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On January 21st the Women's March on Washington DC gathered over 500,000 participants, three times more people than the inauguration of Donald Trump. Millions of citizens across the entire country filled their streets in support of women's rights and gender equality, and numerous other crucial political topics in reaction to the incoming Trump administration - topics such as immigrant protection, minority & LGBTQIA rights, and health care.
This gathering is of historic proportions and has come a long way since the first women's march on our nation's capital in 1913 having drawn 5,000 participants fighting for women's right to vote. Though we still have further to go, a lot of progress has been made since that day, the most immediately obvious being that today's marchers are both women and men - of all nationalities, ages, and social backgrounds.
The women's march has been a continuous inspiration whose example has helped give voices to groups and causes that otherwise felt isolated and voiceless. From its example we see that equality is a right to us all regardless of where you come from or how you identify yourself, that you are not alone, and by standing united we can and will be heard.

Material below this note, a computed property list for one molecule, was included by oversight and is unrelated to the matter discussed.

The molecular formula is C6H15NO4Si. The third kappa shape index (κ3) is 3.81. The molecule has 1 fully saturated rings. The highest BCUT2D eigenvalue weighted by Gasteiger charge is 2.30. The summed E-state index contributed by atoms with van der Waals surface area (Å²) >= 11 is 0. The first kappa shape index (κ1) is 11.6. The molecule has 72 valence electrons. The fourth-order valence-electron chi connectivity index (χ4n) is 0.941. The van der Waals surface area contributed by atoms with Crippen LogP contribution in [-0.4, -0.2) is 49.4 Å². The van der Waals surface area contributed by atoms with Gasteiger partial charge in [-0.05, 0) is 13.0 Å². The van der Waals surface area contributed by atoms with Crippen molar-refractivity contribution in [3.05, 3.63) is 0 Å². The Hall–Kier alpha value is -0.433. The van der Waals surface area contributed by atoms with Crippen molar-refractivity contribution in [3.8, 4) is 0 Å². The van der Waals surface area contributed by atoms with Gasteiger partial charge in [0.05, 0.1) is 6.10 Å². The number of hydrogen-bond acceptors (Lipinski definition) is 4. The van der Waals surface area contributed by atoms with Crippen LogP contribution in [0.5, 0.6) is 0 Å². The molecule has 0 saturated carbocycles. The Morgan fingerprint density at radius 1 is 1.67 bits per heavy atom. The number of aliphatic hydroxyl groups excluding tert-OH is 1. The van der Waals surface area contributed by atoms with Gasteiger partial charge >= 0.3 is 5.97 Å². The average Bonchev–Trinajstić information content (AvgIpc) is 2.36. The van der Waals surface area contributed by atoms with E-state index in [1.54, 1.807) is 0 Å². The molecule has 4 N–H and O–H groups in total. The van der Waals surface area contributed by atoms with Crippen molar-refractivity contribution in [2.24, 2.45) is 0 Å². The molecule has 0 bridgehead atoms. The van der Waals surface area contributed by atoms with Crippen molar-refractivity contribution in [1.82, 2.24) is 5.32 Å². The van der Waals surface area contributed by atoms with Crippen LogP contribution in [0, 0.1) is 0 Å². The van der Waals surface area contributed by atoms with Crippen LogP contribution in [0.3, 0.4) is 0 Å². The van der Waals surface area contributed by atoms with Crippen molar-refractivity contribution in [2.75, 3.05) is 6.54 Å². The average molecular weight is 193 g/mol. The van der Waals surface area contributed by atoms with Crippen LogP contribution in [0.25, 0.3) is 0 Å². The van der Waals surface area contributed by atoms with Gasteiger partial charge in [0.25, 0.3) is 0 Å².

The importance of instilling the concepts of equality at the youngest possible age was well represented during the march. Young girls and boys "stood" tall on their parents shoulders in support of a cause, learning the importance of exercising their democratic rights not just as United States citizens but as free living entities.
Even if you cannot read or write in a language other than the physical representation of baby-talk, you still have a right to be heard.